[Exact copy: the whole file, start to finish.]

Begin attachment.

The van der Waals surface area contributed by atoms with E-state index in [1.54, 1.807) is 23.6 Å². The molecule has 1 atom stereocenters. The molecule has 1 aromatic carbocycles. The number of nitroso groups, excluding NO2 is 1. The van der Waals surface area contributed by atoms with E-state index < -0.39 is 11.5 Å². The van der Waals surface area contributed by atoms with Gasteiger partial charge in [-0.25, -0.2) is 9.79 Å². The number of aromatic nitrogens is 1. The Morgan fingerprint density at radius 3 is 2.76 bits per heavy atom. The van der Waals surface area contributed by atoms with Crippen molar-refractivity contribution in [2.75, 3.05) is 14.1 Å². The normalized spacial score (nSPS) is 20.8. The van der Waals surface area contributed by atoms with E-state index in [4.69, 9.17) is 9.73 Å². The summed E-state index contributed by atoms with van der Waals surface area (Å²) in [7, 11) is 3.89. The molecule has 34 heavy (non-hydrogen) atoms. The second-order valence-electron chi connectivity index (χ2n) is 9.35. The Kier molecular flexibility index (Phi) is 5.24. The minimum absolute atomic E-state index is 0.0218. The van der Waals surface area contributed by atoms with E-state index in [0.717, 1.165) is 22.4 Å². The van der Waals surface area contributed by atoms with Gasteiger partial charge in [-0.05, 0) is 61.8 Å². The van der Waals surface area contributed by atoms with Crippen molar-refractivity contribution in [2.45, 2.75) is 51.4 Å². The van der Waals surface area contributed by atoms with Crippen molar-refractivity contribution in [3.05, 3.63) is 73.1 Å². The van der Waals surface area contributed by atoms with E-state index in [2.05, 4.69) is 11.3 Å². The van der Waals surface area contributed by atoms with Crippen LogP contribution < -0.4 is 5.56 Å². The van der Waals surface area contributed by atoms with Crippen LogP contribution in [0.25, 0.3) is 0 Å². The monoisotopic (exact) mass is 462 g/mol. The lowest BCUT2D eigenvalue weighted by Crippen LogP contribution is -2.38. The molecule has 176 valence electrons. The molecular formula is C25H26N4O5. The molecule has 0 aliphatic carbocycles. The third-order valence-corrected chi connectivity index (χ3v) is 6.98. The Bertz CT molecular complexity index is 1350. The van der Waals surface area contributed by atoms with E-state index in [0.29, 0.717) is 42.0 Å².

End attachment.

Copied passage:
The van der Waals surface area contributed by atoms with E-state index in [1.54, 1.807) is 23.6 Å². The molecule has 1 atom stereocenters. The molecule has 1 aromatic carbocycles. The number of nitroso groups, excluding NO2 is 1. The van der Waals surface area contributed by atoms with E-state index < -0.39 is 11.5 Å². The van der Waals surface area contributed by atoms with Gasteiger partial charge in [-0.25, -0.2) is 9.79 Å². The number of aromatic nitrogens is 1. The Morgan fingerprint density at radius 3 is 2.76 bits per heavy atom. The van der Waals surface area contributed by atoms with Crippen molar-refractivity contribution in [2.75, 3.05) is 14.1 Å². The normalized spacial score (nSPS) is 20.8. The van der Waals surface area contributed by atoms with E-state index in [4.69, 9.17) is 9.73 Å². The summed E-state index contributed by atoms with van der Waals surface area (Å²) in [7, 11) is 3.89. The molecule has 34 heavy (non-hydrogen) atoms. The second-order valence-electron chi connectivity index (χ2n) is 9.35. The Kier molecular flexibility index (Phi) is 5.24. The minimum absolute atomic E-state index is 0.0218. The van der Waals surface area contributed by atoms with E-state index in [0.717, 1.165) is 22.4 Å². The van der Waals surface area contributed by atoms with Gasteiger partial charge in [-0.05, 0) is 61.8 Å². The van der Waals surface area contributed by atoms with Crippen molar-refractivity contribution in [2.45, 2.75) is 51.4 Å². The van der Waals surface area contributed by atoms with Crippen molar-refractivity contribution in [3.05, 3.63) is 73.1 Å². The van der Waals surface area contributed by atoms with E-state index in [2.05, 4.69) is 11.3 Å². The van der Waals surface area contributed by atoms with Crippen LogP contribution < -0.4 is 5.56 Å². The van der Waals surface area contributed by atoms with Crippen LogP contribution in [0.25, 0.3) is 0 Å². The monoisotopic (exact) mass is 462 g/mol. The lowest BCUT2D eigenvalue weighted by Crippen LogP contribution is -2.38. The molecule has 176 valence electrons. The molecular formula is C25H26N4O5. The molecule has 0 aliphatic carbocycles. The third-order valence-corrected chi connectivity index (χ3v) is 6.98. The Bertz CT molecular complexity index is 1350. The van der Waals surface area contributed by atoms with E-state index in [0.29, 0.717) is 42.0 Å².